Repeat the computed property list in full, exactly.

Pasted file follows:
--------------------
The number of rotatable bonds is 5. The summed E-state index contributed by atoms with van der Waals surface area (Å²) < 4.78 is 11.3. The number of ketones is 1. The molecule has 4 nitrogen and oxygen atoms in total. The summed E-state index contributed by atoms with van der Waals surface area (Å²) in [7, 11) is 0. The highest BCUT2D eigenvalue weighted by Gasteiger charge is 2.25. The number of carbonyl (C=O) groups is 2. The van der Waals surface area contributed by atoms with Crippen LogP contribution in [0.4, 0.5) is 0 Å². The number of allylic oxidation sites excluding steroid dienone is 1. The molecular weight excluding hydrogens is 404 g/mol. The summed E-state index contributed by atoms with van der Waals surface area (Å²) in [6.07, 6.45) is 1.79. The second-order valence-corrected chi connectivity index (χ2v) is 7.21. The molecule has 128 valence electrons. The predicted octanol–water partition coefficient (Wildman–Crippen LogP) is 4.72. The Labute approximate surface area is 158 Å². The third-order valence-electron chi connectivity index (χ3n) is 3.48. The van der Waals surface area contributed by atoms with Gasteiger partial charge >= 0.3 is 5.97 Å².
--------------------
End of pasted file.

The number of rotatable bonds is 5. The summed E-state index contributed by atoms with van der Waals surface area (Å²) < 4.78 is 11.3. The number of ketones is 1. The molecule has 4 nitrogen and oxygen atoms in total. The summed E-state index contributed by atoms with van der Waals surface area (Å²) in [7, 11) is 0. The highest BCUT2D eigenvalue weighted by Gasteiger charge is 2.25. The number of carbonyl (C=O) groups is 2. The van der Waals surface area contributed by atoms with Crippen LogP contribution in [0.4, 0.5) is 0 Å². The number of allylic oxidation sites excluding steroid dienone is 1. The molecular weight excluding hydrogens is 404 g/mol. The summed E-state index contributed by atoms with van der Waals surface area (Å²) in [6.07, 6.45) is 1.79. The second-order valence-corrected chi connectivity index (χ2v) is 7.21. The molecule has 128 valence electrons. The predicted octanol–water partition coefficient (Wildman–Crippen LogP) is 4.72. The Labute approximate surface area is 158 Å². The third-order valence-electron chi connectivity index (χ3n) is 3.48. The van der Waals surface area contributed by atoms with Gasteiger partial charge >= 0.3 is 5.97 Å².